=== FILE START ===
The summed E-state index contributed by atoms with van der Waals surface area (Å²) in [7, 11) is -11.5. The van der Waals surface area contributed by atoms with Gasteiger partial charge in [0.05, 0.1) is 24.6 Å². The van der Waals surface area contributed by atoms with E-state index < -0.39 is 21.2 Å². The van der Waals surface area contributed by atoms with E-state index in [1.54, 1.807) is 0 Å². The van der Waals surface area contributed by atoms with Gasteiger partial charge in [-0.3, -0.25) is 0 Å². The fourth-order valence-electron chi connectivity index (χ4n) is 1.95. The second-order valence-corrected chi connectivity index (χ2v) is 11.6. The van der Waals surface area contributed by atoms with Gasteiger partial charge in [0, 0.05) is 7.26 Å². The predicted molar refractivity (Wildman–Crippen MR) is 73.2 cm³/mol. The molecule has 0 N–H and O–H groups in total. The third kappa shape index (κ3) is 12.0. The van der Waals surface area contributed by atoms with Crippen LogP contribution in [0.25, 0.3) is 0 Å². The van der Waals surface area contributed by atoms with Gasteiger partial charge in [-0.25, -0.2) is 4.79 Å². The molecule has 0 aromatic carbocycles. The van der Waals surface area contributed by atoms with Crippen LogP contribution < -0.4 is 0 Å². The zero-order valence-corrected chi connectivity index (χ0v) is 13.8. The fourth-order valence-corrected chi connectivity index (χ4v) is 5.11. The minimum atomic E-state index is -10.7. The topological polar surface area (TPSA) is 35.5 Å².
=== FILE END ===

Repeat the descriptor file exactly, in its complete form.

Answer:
The summed E-state index contributed by atoms with van der Waals surface area (Å²) in [7, 11) is -11.5. The van der Waals surface area contributed by atoms with Gasteiger partial charge in [0.05, 0.1) is 24.6 Å². The van der Waals surface area contributed by atoms with E-state index < -0.39 is 21.2 Å². The van der Waals surface area contributed by atoms with E-state index in [1.54, 1.807) is 0 Å². The van der Waals surface area contributed by atoms with Gasteiger partial charge in [-0.3, -0.25) is 0 Å². The fourth-order valence-electron chi connectivity index (χ4n) is 1.95. The second-order valence-corrected chi connectivity index (χ2v) is 11.6. The van der Waals surface area contributed by atoms with Gasteiger partial charge in [0, 0.05) is 7.26 Å². The predicted molar refractivity (Wildman–Crippen MR) is 73.2 cm³/mol. The molecule has 0 N–H and O–H groups in total. The third kappa shape index (κ3) is 12.0. The van der Waals surface area contributed by atoms with Crippen LogP contribution in [0.25, 0.3) is 0 Å². The van der Waals surface area contributed by atoms with Gasteiger partial charge in [-0.25, -0.2) is 4.79 Å². The molecule has 0 aromatic carbocycles. The van der Waals surface area contributed by atoms with Crippen LogP contribution < -0.4 is 0 Å². The zero-order valence-corrected chi connectivity index (χ0v) is 13.8. The fourth-order valence-corrected chi connectivity index (χ4v) is 5.11. The minimum atomic E-state index is -10.7. The topological polar surface area (TPSA) is 35.5 Å².